Wednesday, April 30, 2003

Help Wanted

Always wanted to be a "Gender Affairs" Officer in Afghanistan? Well, then this is your lucky day. Cacciaguida has the particulars on the new opening under the sponsorship of the U.N. here. If the perma (sic) link is not working - and it appears that it is not - you may have to click on "Cacciaguida", scroll down to April 29 and look for the second post under that date.

- Assist Gender Advisor in ensuring policy coherence and an integrated, coordinated approach including in particular, gender mainstreaming activities by meeting regularly with staff with Gender responsibilities from across the mission;

Yeah. Okey-doke. I can do that.


This is the feast of two English priest martyrs, Blessed Miles Gerard and Blessed Francis Dickenson (also sometimes spelled Dickinson or Dicconson), who were both hanged, drawn and quartered for their priesthood on this day in 1590.

This is also the feast of Blessed Hildegard who married well and became Mrs. Charlemagne. It's difficult to find much about her on the web as most of the lebendy-leben billion sites seem to be new-age drivel or femininist fantasizing about Hildegard von Bingen.

Sunday, April 27, 2003


This is the feast of St. Peter Chanel, Marist priest and first martyr of "Oceania". He was consecrated to Our Lady by his mother while he was still in utero and was noted for his Marian devotion. He is also the patron saint of The Best Parish In The Archdiocese of Los Angeles. No, they don't celebrate the traditional Roman rite, only the Pauline rite. But it's done according to order. And the holiness of the priests there is almost palpable.

Weather Report

The trip down to Mass in Huntington Beach was beautiful: a fresh, brisk spring day, temperature in the low 70’s and sunshine all day. We took the coast highway as always. The tide seemed higher than usual and the surfers were taking advantage of what looked from the vantage point of the Pacific Coast Highway like excellent conditions. The trip takes about a half hour; St. Mary's is something under 20 miles from this keyboard.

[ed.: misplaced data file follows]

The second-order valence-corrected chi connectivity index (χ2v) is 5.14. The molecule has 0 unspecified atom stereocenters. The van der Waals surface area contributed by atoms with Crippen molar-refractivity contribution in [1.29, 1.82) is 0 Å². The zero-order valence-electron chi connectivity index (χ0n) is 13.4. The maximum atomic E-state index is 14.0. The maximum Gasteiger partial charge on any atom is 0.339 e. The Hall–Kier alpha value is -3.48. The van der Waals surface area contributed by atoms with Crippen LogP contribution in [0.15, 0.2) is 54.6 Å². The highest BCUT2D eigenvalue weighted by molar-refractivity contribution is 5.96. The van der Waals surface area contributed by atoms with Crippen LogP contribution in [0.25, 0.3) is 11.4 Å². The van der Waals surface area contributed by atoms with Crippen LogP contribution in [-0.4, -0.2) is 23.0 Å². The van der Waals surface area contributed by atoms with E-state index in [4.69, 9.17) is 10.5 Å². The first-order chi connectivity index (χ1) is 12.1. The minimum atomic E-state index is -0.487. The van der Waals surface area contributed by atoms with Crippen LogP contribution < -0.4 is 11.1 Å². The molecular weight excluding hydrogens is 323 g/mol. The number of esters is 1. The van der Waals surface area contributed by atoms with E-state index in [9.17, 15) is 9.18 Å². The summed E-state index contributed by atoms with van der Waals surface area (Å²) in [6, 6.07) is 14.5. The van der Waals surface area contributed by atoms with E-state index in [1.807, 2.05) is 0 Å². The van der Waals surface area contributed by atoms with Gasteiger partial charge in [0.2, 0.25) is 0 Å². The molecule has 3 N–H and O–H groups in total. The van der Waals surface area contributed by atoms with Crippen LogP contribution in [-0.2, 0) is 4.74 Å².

And, yes, all Masses are good but this one is the very best of all, being in the ancient Roman rite, done in the language and manner of our ancestors for as close to two thousand years as makes no difference. Whatever is buried right into our blood from immemorial habit that we must be certain to do if we are to be fairly happy (of course no grown man or woman can really be very happy for long—but I mean reasonably happy), and, what is more important, decent and secure of our souls. (More from The Path to Rome. What a great re-discovery that book is. And on my shelf all the time. Thanks once more, Steven.) And again: Of course there is a grace and influence belonging to such a custom, but it is not of that I am speaking but of the pleasing sensation of order and accomplishment which attaches to a day one has opened by Mass; a purely temporal, and, for all I know. . . .carnal feeling, but a source of continual comfort to me.

On the way to lunch we checked the surf again, noted that the sea birds are on their way north from the Bolsa Chica refuge, and sang as much of the triduum "Lamentations" as we could remember. Which wasn't very much. "Ierusalem, Ierusalem: convertere ad Dominum Deum tuum" was the only bit we both remembered in its entirety.

The Path To Rome

Flos Carmeli points out here that Belloc's The Path To Rome is available on-line in its entirety. Almost. The drawings are not included. Which is a great pity because he refers to them continually and they give a glimpse of a Europe that is almost gone. The book is Belloc's memoir and sketchbook of his walking pilgrimage from Toul in Lorraine to Rome. There is nothing like it in English. Or probably in any other language.